When Alicia Roth Weigel went to testify at the Texas Capitol earlier this year against a bill that would ban gender-affirming medical care for trans youth, she knew she was in for a long day. The legislature’s Republican leadership has a habit of scheduling public bill hearings at the last minute to prevent public opposition, making it hard for activists to follow an ever-changing legislative session. The last time Weigel went to protest a bill, she arrived at 8 a.m. only for the hearing to begin at 10:30 p.m that night.
But Weigel couldn’t afford to miss this hearing. She wasn’t going to testify on behalf of trans youth who were set to lose access to care. Rather, as an intersex person and advocate for the intersex advocacy organization interACT, Weigel was one of only a handful of people in the area who could testify firsthand about an overlooked provision in the bill — one that expressly allows doctors to continue performing medically unnecessary surgeries on intersex youth, even as it bans gender-affirming care.


Such carveouts for intersex surgeries are common but rarely noticed due to their careful wording. “The interesting thing is when you read the text [of these bills], the word ‘intersex’ is not mentioned once in the language of the bill,” Wiegel tells them. “However, the vast majority of the bill is about intersex people.”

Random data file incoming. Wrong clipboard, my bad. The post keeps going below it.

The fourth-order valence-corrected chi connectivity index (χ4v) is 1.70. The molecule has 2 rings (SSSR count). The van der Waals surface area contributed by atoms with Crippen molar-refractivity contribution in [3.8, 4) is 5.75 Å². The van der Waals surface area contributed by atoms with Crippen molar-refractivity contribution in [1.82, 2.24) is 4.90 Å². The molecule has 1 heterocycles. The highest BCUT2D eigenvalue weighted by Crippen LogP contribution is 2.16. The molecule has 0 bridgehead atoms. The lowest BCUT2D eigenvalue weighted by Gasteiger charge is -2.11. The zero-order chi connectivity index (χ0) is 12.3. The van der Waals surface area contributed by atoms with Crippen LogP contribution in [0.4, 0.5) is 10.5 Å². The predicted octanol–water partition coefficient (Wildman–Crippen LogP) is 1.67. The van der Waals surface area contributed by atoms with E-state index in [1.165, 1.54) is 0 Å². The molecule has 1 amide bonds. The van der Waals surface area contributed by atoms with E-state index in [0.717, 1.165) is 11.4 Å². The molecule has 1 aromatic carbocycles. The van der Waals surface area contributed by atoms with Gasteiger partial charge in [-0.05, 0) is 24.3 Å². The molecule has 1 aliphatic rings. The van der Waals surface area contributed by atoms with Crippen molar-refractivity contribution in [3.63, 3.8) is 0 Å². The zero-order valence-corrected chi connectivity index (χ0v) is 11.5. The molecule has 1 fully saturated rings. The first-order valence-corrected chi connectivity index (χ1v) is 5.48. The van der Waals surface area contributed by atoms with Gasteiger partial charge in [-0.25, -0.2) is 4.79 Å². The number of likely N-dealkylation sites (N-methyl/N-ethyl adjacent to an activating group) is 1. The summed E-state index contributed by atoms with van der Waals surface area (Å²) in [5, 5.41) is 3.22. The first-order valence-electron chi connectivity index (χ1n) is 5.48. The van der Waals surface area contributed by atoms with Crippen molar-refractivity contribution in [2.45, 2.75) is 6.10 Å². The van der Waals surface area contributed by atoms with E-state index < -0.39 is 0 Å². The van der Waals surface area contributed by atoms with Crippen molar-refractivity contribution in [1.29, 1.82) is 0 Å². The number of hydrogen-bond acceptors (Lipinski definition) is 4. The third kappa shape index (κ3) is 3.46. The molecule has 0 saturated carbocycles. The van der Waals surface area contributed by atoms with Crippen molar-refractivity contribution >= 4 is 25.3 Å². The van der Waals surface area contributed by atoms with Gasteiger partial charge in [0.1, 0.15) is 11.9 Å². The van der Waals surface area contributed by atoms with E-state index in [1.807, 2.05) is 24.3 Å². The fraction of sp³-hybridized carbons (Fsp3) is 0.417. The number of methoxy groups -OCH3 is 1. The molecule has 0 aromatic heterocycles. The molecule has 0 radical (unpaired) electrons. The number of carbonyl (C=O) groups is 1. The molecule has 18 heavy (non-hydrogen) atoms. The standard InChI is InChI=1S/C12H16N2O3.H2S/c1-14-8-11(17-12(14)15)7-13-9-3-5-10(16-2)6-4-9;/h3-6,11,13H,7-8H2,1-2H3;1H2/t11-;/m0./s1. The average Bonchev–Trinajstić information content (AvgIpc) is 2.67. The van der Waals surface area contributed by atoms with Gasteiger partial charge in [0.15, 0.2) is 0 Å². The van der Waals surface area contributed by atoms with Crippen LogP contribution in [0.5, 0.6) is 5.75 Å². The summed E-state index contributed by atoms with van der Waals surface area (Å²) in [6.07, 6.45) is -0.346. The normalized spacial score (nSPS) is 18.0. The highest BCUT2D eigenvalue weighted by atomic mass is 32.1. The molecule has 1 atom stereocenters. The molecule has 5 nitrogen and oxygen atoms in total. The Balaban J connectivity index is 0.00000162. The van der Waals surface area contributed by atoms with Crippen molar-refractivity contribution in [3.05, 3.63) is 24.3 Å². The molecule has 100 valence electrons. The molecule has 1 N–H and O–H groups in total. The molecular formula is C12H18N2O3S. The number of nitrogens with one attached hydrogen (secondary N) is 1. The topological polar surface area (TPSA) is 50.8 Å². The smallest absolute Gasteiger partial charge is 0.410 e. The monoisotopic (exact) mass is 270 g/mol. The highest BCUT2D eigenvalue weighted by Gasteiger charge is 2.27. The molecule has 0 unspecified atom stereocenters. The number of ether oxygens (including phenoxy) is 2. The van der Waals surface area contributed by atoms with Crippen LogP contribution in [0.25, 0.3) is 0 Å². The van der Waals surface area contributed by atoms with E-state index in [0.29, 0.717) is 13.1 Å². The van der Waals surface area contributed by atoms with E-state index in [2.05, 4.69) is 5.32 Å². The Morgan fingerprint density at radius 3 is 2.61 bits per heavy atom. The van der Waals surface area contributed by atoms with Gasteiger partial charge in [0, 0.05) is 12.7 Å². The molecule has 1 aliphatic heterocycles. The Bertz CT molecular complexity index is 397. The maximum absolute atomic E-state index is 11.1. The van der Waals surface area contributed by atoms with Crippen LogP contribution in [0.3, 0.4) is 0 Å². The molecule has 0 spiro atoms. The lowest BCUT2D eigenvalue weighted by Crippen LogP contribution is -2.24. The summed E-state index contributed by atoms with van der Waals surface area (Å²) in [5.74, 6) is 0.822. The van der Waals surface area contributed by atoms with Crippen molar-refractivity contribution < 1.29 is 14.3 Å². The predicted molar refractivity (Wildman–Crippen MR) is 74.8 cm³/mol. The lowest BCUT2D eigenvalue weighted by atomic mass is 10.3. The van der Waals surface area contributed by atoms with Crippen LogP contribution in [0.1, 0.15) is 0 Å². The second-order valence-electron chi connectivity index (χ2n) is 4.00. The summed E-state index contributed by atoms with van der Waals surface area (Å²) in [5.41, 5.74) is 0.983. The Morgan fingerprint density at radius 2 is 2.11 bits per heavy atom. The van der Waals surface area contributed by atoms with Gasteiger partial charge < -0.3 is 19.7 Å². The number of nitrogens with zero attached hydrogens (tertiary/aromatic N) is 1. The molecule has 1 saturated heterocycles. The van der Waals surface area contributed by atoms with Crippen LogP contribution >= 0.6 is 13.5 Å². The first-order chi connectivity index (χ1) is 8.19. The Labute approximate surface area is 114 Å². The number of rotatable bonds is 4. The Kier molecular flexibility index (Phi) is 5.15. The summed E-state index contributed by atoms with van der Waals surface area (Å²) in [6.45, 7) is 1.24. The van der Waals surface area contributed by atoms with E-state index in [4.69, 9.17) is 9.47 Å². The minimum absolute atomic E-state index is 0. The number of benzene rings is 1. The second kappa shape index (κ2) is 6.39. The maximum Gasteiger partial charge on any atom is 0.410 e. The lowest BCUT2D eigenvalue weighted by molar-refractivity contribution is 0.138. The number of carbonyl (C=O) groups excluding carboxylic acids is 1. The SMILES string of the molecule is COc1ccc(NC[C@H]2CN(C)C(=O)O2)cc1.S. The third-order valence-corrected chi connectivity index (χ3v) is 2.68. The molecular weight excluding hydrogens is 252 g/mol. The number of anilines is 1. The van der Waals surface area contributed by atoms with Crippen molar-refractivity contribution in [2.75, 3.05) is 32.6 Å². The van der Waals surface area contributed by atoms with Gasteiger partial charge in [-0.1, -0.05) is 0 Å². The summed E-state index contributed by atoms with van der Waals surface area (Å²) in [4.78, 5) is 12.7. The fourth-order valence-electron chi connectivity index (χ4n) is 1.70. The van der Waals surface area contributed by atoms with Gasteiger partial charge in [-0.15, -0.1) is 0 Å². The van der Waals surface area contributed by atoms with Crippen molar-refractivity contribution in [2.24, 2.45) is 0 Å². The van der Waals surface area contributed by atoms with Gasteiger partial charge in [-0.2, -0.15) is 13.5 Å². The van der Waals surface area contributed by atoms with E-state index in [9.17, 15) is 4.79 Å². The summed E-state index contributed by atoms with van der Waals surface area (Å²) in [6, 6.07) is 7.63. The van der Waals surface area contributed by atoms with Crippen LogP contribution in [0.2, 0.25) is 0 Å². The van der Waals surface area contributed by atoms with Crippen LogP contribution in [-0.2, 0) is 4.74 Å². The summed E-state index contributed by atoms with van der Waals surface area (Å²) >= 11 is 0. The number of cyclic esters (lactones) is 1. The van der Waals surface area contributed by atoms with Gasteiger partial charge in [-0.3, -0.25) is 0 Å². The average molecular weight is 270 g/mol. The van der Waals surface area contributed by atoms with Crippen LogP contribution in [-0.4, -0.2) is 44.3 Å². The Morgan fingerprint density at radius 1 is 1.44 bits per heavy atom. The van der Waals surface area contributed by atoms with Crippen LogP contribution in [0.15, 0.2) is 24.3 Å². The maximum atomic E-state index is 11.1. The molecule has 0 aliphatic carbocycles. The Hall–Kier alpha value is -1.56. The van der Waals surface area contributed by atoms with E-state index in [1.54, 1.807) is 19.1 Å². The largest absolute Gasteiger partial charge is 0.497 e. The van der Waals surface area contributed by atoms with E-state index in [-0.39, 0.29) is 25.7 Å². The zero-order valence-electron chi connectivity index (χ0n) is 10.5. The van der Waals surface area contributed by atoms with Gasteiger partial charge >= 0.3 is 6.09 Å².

Watch me: I don't know if I agree with everything in this video essay that does a deep dive (a 150-minute deep dive!) on Bo Burnham's song "Jeff Bezos" from his recent special Inside, but I haven't been able to stop thinking about it since I watched it. It's so well-edited, even though it's two-and-a-half hours long, and I am incredibly drawn to many of its conclusions. It's legitimately changed how I think about the world. (If you have no particular interest in Bo Burnham, you can skip the first section entirely. It's the rest of the video that digs into The World At Large.)


And another thing... Have you listened to Arden yet? Well, it just turned three, so pls listen to Arden already!


Opening credits sequence of the week: I adore an opening credits sequence where the protagonist explains who everybody is to you. Enter the opening credits sequence for Mulligan's Stew...


A thing I had to look up: Nothing! In the time since I last published this newsletter, I have learned all knowledge and retained all of it! Congratulations................. to me.


This week's reading music: "It's Gonna Be Okay, Baby" by MUNA


Episodes is published three times per week. Mondays feature my thoughts on assorted topics. Wednesdays offer pop culture thoughts from freelance writers. Fridays are TV recaps written by myself. The Wednesday and Friday editions are only available to subscribers. Suggest topics for future installments via email or on Twitter. Read more of my work at Vox.